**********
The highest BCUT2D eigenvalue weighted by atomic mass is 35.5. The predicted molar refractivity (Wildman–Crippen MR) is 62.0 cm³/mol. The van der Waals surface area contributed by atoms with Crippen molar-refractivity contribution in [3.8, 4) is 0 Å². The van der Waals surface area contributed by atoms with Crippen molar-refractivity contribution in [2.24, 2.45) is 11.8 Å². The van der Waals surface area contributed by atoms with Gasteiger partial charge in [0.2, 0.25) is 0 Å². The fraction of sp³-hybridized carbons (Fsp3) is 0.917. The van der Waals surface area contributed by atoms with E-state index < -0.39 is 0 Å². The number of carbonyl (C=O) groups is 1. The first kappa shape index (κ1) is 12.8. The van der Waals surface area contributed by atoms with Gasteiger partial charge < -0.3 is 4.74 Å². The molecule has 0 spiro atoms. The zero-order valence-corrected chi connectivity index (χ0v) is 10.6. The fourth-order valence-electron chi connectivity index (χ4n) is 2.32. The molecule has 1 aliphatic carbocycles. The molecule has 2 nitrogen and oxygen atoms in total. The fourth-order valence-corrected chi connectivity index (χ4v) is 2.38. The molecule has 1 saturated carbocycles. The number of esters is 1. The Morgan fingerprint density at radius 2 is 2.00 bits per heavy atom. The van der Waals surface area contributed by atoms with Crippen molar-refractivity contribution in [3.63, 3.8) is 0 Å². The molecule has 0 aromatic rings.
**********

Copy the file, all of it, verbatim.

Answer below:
The highest BCUT2D eigenvalue weighted by atomic mass is 35.5. The predicted molar refractivity (Wildman–Crippen MR) is 62.0 cm³/mol. The van der Waals surface area contributed by atoms with Crippen molar-refractivity contribution in [3.8, 4) is 0 Å². The van der Waals surface area contributed by atoms with Crippen molar-refractivity contribution in [2.24, 2.45) is 11.8 Å². The van der Waals surface area contributed by atoms with Gasteiger partial charge in [0.2, 0.25) is 0 Å². The fraction of sp³-hybridized carbons (Fsp3) is 0.917. The van der Waals surface area contributed by atoms with E-state index < -0.39 is 0 Å². The number of carbonyl (C=O) groups is 1. The first kappa shape index (κ1) is 12.8. The van der Waals surface area contributed by atoms with Gasteiger partial charge < -0.3 is 4.74 Å². The molecule has 0 spiro atoms. The zero-order valence-corrected chi connectivity index (χ0v) is 10.6. The fourth-order valence-electron chi connectivity index (χ4n) is 2.32. The molecule has 1 aliphatic carbocycles. The molecule has 2 nitrogen and oxygen atoms in total. The fourth-order valence-corrected chi connectivity index (χ4v) is 2.38. The molecule has 1 saturated carbocycles. The number of esters is 1. The Morgan fingerprint density at radius 2 is 2.00 bits per heavy atom. The van der Waals surface area contributed by atoms with Crippen molar-refractivity contribution in [3.63, 3.8) is 0 Å². The molecule has 0 aromatic rings.